A flame within a chalice (a cup with a stem and foot) is a primary symbol of the Unitarian Universalist faith tradition. Many of our congregations kindle a flaming chalice in gatherings and worships and feature the chalice symbol prominently.
Hans Deutsch, an Austrian artist, first brought together the chalice and the flame as a Unitarian symbol during his work with the Unitarian Service Committee during World War II. To Deutsch, the image had connotations of sacrifice and love. Unitarian Universalists today have many different interpretations of the flaming chalice, including the light of reason, the warmth of community, and the flame of hope.
Our current official UUA logo debuted in 2014, offering a visual representation of a modern and dynamic faith. Unitarian Universalist congregations are free to use the UUA's logo in their congregational work, but they are not required to do so. Because of this, you may see many different styles of flaming chalices and other images used by Unitarian Universalist congregations.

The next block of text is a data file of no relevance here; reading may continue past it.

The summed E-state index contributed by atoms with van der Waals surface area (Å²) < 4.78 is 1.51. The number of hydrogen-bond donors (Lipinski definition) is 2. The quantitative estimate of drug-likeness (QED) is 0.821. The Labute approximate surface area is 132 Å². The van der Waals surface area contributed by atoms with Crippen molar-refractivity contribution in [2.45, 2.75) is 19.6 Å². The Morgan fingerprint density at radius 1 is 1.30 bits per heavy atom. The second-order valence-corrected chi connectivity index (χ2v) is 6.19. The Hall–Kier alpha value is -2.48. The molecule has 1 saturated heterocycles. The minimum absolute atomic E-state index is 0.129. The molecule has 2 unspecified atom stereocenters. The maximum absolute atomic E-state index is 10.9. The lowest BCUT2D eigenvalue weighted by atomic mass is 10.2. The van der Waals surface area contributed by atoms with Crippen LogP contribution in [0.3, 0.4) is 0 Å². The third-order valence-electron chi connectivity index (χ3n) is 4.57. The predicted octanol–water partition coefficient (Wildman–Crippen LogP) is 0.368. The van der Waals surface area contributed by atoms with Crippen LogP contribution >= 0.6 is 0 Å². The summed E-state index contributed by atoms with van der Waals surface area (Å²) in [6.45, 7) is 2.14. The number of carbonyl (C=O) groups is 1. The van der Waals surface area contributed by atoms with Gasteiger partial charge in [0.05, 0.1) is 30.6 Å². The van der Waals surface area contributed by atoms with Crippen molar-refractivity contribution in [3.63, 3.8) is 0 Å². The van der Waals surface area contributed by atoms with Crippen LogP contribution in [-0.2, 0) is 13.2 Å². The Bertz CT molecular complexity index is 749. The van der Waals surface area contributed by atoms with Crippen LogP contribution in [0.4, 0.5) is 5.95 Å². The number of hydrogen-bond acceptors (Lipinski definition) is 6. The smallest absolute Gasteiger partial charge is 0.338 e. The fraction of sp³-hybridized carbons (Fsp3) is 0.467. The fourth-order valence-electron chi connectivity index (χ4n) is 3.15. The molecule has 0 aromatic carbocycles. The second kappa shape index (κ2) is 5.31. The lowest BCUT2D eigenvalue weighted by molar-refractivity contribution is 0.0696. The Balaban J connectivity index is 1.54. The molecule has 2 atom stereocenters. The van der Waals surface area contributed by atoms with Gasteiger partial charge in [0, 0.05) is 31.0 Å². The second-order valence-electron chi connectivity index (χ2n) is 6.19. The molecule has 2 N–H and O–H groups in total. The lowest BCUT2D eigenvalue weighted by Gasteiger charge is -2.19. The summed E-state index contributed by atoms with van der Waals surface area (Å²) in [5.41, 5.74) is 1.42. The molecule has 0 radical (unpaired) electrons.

- UUA Pamphlet: "The Flaming Chalice" by Dan Hotchkiss
- From Skinner House Books, "A Cup of Light: All About the Flaming Chalice"
- "The Wartime Origins of the Flaming Chalice," from the UU World
- Chalice Art and UUA Logo
A Cup of Light All About the Flaming Chalice
From Skinner House Books
Also available as a Cine-Book The flaming chalice is the symbol of Unitarian Universalism. Yet where did the symbol originate? Why did Unitarian Universalists adopt it as the emblem of their faith? What does the symbol mean?...